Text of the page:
Parisian Laundry, the contemporary art space in southwest Montreal, has an exciting show. One artist uses childhood memories to juxtapose macho and feminine symbols; the other offers powerful prism-like paintings. The Parisian Laundry building used to be, yes, a laundry company! Today, the beautiful, light-filled space hosts contemporary art Tuesdays through Saturdays.
‘Grandpa used to wash my hands with gasoline’ is the title of Clint Neufeld’s show at Parisian Laundry.) I loved it! Lounging around on tables and chairs are 15 large car transmissions and 2 engines. But, wow, what engines. Possible the ultimate machismo symbol (Grand Prix here we come!), the pieces are, however, gleaming ceramics – like teacups! Nothing here is even suggestive of the oily, dirty mechanics of a real car engine. Furthering this disconnect are the little flowers and appliqués that embellish each piece. The shapes may be masculine symbols, but the work itself seems, well, feminine, even delicate. As china figurines would have rested on ‘’my grandmother’s end table’’, so Clint’s enigmatic engines sit prettily on a table, or a chair. Why the strange title? He explained that when he was a child, his grandfather, a WW1 vet, would break through his aloofness to wash car grease, or paint off his grandson’s hands, ‘’with gasoline.’’ He recalls this beau geste as one of caring love. I was dying to pick up one of the seductive sculptures, with their hugely mixed message. They looked so massive. But, they were amazingly light! What you see, is not always what you get. Run down and admire these entirely elegant engines.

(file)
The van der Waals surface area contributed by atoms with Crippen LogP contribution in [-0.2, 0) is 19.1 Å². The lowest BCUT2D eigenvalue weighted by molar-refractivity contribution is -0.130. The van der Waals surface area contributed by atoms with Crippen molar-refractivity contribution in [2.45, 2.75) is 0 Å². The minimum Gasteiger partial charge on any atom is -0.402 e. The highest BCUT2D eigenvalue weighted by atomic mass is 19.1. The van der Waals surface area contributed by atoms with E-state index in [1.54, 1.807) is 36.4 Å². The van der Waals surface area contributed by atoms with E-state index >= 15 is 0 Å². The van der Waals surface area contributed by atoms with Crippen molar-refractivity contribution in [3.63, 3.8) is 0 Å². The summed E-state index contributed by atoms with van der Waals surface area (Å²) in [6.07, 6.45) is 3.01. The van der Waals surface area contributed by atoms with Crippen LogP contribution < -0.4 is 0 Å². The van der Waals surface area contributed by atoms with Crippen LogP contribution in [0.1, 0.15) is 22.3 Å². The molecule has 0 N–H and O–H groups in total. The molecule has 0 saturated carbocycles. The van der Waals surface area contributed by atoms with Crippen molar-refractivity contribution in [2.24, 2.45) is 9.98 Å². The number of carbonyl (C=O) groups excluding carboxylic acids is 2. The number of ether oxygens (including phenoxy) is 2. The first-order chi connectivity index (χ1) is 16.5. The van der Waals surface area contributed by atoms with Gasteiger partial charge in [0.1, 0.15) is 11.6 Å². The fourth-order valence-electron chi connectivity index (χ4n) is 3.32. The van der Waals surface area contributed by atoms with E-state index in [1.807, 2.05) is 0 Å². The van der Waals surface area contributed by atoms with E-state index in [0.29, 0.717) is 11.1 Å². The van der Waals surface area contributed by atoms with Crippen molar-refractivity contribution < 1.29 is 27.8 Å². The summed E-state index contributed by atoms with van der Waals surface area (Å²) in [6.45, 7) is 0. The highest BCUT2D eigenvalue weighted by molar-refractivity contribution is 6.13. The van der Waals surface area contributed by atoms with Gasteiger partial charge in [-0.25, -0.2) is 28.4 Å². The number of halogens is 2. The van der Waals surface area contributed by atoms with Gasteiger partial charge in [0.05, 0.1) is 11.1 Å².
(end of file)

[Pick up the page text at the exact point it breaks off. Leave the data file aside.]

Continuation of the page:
Jason Gringler is showing in the basement of the Parisian Laundry, affectionately and officially referred to as ‘the Bunker’. Ironically, the words in the title, Post-Mortem Transmission, seem to echo the real transmissions and engines in the main exhibit space. But this exhibit has nothing to do with nostalgia. Jason’s paintings are totally today. Large. – almost aggressive – to me they are totally today: totally urban. The four pieces are created with bits of plexiglass, mirror, spray paint and bits of hardware. Their prism-like structures are sharp; the opposite to Neufeld’s gentile engines posing upstairs. Gringler’s paintings explode with an exhilarating energy. You have to see them to feel it! Go from the cool calm gender-bending sculptures on the main floor, and descend into the Bunker for some high voltage energy.
Until may 22nd at Parisian Laundry:
3550 Rue Saint-Antoine Ouest
Métro: Lionel Groulx. Walk west along Ste. Antoine for about 5 minutes.
GRAB A GREAT BITE. Two minutes away from Parisian Laundry. Bring your own booze to Bitoque and enjoy Portuguese and classic bistrot food in a warm, family-run resto.